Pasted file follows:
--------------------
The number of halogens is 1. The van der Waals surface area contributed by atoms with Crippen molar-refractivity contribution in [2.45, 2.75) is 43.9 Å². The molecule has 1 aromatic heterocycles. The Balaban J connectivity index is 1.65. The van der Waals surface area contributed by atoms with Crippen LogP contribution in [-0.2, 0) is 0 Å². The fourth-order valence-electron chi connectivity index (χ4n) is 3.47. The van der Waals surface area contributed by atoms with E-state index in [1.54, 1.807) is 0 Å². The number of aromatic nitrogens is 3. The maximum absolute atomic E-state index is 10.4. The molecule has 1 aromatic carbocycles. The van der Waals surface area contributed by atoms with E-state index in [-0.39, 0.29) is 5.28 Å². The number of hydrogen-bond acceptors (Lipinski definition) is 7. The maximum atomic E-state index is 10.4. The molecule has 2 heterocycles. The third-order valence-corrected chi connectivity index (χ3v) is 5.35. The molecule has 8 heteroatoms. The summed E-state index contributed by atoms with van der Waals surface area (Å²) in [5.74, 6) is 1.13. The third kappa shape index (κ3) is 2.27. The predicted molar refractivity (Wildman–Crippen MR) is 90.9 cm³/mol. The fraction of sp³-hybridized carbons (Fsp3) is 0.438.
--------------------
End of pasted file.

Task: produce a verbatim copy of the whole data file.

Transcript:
The number of halogens is 1. The van der Waals surface area contributed by atoms with Crippen molar-refractivity contribution in [2.45, 2.75) is 43.9 Å². The molecule has 1 aromatic heterocycles. The Balaban J connectivity index is 1.65. The van der Waals surface area contributed by atoms with Crippen LogP contribution in [-0.2, 0) is 0 Å². The fourth-order valence-electron chi connectivity index (χ4n) is 3.47. The van der Waals surface area contributed by atoms with E-state index in [1.54, 1.807) is 0 Å². The number of aromatic nitrogens is 3. The maximum absolute atomic E-state index is 10.4. The molecule has 1 aromatic carbocycles. The van der Waals surface area contributed by atoms with E-state index in [-0.39, 0.29) is 5.28 Å². The number of hydrogen-bond acceptors (Lipinski definition) is 7. The maximum atomic E-state index is 10.4. The molecule has 2 heterocycles. The third-order valence-corrected chi connectivity index (χ3v) is 5.35. The molecule has 8 heteroatoms. The summed E-state index contributed by atoms with van der Waals surface area (Å²) in [5.74, 6) is 1.13. The third kappa shape index (κ3) is 2.27. The predicted molar refractivity (Wildman–Crippen MR) is 90.9 cm³/mol. The fraction of sp³-hybridized carbons (Fsp3) is 0.438.